Libraries across Northern Ireland are preparing to reopen as part of a pilot scheme launched by Libraries NI.
Customers will be able to borrow books from 20 July with new operational measures put in place for their safety.
All libraries in Northern Ireland closed on 20 March due to the coronavirus pandemic.
Here’s everything you need to know about returning to your local library and the new normal approach to book borrowing.
How do you borrow a book?
A new Book and Collect service will be provided to customers in 90 libraries from Monday 20 July.
Customers can phone their local library to request a selection of books and arrange contactless collection.
Each library will have their own contactless collection measures in place and some will have staff at the front door for book collections and drop-offs.
This will be an interim service which will remain in place until each library fully reopens.
Some libraries will have a self-service machine for customers to check out books.
Which libraries will reopen and when?
A list of the 90 libraries offering the Book and Collect service from 20 July can be found on the Libraries NI website.
Five libraries will fully reopen for book browsing and limited IT access in July.
Omagh library and Lisburn City library will reopen on 21 July and Bangor Carnegie, Derry Central and Belfast Central will reopen on 23 July.
These five libraries are the first phase of a larger pilot to test the new approach to service delivery to facilitate the reopening of other local libraries.
Are all the services available?
IT services will only be available in the five libraries opening in the pilot scheme initially.
Computer use will adhere to social distancing and help-sheets and telephone support will be provided to customers who need it.
Customers will be asked to limit themselves to 30-minutes computer use.
Printing or photocopying will be unavailable and toilet facilities will be closed during the pilot phase.
A range of online services are available on the Libraries NI website including free access to e-books, e-magazines and more than 3,000 free newspapers.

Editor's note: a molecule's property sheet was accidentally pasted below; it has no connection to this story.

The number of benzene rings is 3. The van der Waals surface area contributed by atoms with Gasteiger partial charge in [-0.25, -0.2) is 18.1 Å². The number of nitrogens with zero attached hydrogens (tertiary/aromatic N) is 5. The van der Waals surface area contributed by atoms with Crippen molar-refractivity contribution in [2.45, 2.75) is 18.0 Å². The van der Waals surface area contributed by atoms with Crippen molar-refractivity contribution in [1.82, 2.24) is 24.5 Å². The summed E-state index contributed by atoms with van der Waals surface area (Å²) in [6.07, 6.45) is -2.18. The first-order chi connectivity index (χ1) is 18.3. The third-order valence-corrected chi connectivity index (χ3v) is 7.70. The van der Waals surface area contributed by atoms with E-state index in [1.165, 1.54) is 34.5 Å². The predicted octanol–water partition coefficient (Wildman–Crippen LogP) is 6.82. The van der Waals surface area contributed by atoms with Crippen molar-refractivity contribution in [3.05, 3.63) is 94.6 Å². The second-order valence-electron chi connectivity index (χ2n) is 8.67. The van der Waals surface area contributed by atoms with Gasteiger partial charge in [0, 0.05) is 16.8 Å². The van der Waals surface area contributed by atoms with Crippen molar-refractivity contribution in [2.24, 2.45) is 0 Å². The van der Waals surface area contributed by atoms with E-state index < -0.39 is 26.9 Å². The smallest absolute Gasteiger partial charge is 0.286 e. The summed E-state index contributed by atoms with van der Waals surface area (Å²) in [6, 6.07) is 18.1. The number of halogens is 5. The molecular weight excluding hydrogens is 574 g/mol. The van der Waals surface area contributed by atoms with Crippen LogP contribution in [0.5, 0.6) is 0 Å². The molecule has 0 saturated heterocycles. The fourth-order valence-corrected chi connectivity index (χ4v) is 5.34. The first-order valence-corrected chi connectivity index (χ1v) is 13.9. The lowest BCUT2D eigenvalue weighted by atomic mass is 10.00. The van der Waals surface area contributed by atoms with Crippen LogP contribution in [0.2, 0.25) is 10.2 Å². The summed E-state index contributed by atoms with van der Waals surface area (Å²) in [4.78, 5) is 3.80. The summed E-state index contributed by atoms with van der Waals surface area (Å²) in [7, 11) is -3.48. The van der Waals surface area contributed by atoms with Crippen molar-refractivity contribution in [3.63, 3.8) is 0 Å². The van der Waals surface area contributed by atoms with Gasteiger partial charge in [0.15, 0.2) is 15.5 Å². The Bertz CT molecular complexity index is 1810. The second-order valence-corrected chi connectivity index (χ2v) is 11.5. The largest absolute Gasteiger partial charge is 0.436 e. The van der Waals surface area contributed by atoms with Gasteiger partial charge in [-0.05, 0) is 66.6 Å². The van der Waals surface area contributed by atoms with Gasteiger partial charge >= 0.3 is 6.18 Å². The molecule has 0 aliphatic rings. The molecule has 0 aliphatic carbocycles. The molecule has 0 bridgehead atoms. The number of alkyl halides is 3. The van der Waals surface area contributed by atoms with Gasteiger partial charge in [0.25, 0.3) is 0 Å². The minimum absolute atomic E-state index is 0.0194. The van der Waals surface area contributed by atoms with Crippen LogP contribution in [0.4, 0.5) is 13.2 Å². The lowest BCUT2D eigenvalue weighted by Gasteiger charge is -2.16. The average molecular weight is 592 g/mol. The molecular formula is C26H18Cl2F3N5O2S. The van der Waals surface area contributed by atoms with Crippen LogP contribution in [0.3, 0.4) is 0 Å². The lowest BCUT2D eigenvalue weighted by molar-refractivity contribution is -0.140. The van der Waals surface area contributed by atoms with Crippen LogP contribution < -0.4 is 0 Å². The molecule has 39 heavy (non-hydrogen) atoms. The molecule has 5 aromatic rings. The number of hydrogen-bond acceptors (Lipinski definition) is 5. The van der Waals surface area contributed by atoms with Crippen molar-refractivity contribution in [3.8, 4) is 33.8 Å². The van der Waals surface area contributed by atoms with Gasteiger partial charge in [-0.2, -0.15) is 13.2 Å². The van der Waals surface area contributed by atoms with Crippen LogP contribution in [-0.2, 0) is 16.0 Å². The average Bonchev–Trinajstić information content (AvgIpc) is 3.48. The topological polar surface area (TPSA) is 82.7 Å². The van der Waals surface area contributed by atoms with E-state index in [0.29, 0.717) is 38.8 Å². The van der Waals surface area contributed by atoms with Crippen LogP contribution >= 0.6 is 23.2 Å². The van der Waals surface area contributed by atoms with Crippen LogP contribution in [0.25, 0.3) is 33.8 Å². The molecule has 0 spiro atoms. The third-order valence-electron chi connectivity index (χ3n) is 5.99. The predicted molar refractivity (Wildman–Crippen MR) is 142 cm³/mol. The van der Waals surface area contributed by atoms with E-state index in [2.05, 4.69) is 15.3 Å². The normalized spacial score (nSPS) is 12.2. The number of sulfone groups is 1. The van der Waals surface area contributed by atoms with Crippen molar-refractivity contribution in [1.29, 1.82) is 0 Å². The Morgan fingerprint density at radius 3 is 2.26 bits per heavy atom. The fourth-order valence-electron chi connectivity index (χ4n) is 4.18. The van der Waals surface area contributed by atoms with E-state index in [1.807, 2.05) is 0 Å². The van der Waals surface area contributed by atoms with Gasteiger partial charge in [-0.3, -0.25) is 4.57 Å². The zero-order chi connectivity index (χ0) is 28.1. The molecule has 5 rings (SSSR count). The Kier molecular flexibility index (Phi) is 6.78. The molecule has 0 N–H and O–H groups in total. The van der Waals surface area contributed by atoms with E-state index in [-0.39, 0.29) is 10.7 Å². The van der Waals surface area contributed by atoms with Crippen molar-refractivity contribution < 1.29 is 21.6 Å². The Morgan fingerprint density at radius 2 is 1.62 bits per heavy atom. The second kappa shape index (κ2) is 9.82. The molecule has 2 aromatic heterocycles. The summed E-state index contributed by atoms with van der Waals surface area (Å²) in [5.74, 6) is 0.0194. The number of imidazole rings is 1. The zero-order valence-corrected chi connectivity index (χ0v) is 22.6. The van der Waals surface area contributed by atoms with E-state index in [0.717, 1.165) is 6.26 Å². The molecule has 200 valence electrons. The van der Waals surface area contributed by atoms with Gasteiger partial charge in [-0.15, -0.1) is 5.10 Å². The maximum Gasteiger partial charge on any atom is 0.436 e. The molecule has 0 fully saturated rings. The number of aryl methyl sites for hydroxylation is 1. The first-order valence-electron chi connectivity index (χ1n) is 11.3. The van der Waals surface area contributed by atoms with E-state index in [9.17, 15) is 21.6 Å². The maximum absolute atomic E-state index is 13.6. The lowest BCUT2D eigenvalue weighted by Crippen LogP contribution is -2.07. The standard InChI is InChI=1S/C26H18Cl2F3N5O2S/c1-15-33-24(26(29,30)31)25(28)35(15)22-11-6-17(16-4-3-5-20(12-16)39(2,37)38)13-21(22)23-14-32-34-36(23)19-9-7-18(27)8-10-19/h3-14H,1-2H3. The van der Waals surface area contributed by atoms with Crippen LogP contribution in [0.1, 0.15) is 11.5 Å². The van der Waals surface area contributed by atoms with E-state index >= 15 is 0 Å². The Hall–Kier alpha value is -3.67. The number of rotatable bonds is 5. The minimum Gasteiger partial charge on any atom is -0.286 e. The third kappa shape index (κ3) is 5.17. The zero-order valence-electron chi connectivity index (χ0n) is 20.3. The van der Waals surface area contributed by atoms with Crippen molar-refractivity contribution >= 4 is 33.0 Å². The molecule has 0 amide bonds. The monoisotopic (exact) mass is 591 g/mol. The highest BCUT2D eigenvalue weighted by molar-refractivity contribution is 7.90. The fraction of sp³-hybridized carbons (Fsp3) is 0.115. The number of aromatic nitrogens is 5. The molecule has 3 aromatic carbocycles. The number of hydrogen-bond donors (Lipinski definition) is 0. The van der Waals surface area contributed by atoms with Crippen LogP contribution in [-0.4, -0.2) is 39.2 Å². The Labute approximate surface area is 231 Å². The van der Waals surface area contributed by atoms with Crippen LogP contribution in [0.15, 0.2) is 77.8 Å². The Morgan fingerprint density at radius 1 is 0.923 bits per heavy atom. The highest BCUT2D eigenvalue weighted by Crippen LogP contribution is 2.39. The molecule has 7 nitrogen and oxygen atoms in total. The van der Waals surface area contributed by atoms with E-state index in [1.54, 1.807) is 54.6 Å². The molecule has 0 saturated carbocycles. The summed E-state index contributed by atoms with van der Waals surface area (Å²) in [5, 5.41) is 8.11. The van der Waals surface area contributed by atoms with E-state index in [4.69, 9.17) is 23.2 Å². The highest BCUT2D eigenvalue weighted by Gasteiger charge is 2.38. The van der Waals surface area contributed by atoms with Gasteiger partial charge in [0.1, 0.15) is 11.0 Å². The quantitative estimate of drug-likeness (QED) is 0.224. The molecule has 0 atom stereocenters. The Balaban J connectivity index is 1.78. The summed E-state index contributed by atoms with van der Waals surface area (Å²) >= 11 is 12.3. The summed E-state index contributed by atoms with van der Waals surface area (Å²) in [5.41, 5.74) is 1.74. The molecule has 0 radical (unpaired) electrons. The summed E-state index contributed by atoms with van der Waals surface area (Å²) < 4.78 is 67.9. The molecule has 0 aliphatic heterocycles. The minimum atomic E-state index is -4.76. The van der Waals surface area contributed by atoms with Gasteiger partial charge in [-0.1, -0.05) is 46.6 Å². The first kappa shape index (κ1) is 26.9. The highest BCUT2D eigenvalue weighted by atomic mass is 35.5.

Can you still browse in a library?
Initially customers will only be able to browse the shelves in the five libraries reopening in the first phase of the pilot scheme.
All other library members can browse through an online catalogue and telephone their local library to reserve books.
There will be controls on the number of people allowed in libraries at any one time to adhere to social-distancing measures.
Customers will be asked to limit themselves to 30-minutes browsing time.
What happens when you return a book?
When a customer returns a book it will be stored for a period of time in each library before being returned to the shelves.
Books will be placed on a trolley and taken to a separate room where they will be laid out for 72 hours before being put back on display.
What’s the scientific advice on handling books?
The government advice on the risk of infection on hard surfaces also applies to books.
Government guidance states that the risk of infection from coronavirus on a surface is likely to be “reduced significantly” after a three-day period.
Libraries NI said staff would be equipped with relevant personal protective equipment (PPE), screens will be installed at customer desks, hand sanitiser will be available for all customers entering the library and a high level of cleaning will take place throughout each of the libraries.
In preparation for reopening, Libraries NI has asked customers to return books they loaned before lockdown so they can be safely stored, with collection times available on their website.
Libraries NI had 15,000 new members over the lockdown period and saw a surge in demand for e-books, audio books and e-magazines.
When libraries closed in March, customers were allowed to take out up to twice the usual amount of books.
Julie Reid, deputy head of service at Libraries NI, has been visiting local branches who are preparing to reopen.
“It’s been lovely to see customers returning their books and expressing how happy they are to see the staff back,” she said.
“Libraries are for everybody, our members range from babies to senior citizens and everyone can benefit from accessing their local library.
“Whether it’s children who are starting to read and develop their language skills right through to someone who just calls in for a chat and a quick browse.”
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She added libraries were a lifeline for members of the community who did not have access to the internet at home.
“Whether it’s for information services, online banking or simply keeping in touch with friends and family via email or on other online platforms, it really is a lifeline for some.
“I can understand that people may have some anxiety about coming back into a public space and we have put the safety of our customers and staff at the top of our list.
“There’s so many measures that are in place, from hand sanitiser as you come into the library, screens, social-distancing marking and all of that advice is there to keep everybody safe.
“Our staff are really looking forward to getting their customers back.”